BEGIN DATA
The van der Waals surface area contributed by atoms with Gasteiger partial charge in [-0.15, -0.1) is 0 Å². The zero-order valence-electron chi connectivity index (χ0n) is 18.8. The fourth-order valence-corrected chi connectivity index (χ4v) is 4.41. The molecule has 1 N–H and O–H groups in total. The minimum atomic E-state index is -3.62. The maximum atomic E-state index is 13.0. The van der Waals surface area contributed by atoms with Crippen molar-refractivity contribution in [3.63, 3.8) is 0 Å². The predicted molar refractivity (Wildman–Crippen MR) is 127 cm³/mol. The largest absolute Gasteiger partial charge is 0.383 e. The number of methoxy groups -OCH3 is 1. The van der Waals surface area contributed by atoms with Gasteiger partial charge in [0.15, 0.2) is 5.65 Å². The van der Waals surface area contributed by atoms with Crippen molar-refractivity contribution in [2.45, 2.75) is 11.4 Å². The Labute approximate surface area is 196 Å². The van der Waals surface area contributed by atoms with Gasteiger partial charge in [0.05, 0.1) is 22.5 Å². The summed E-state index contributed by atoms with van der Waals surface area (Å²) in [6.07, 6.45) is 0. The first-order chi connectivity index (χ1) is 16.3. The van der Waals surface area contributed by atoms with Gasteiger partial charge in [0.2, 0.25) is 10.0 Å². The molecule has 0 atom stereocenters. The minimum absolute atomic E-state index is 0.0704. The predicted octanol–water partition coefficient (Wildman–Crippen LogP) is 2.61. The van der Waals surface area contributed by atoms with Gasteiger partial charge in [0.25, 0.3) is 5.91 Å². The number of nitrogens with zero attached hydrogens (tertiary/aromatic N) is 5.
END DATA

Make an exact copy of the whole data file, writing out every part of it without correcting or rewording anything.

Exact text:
The van der Waals surface area contributed by atoms with Gasteiger partial charge in [-0.15, -0.1) is 0 Å². The zero-order valence-electron chi connectivity index (χ0n) is 18.8. The fourth-order valence-corrected chi connectivity index (χ4v) is 4.41. The molecule has 1 N–H and O–H groups in total. The minimum atomic E-state index is -3.62. The maximum atomic E-state index is 13.0. The van der Waals surface area contributed by atoms with Crippen molar-refractivity contribution in [3.63, 3.8) is 0 Å². The predicted molar refractivity (Wildman–Crippen MR) is 127 cm³/mol. The largest absolute Gasteiger partial charge is 0.383 e. The number of methoxy groups -OCH3 is 1. The van der Waals surface area contributed by atoms with Gasteiger partial charge in [0.15, 0.2) is 5.65 Å². The van der Waals surface area contributed by atoms with Crippen molar-refractivity contribution in [2.45, 2.75) is 11.4 Å². The Labute approximate surface area is 196 Å². The van der Waals surface area contributed by atoms with Gasteiger partial charge in [0.05, 0.1) is 22.5 Å². The summed E-state index contributed by atoms with van der Waals surface area (Å²) in [6.07, 6.45) is 0. The first-order chi connectivity index (χ1) is 16.3. The van der Waals surface area contributed by atoms with Gasteiger partial charge in [0.2, 0.25) is 10.0 Å². The molecule has 0 atom stereocenters. The minimum absolute atomic E-state index is 0.0704. The predicted octanol–water partition coefficient (Wildman–Crippen LogP) is 2.61. The van der Waals surface area contributed by atoms with Gasteiger partial charge in [0.25, 0.3) is 5.91 Å². The number of nitrogens with zero attached hydrogens (tertiary/aromatic N) is 5.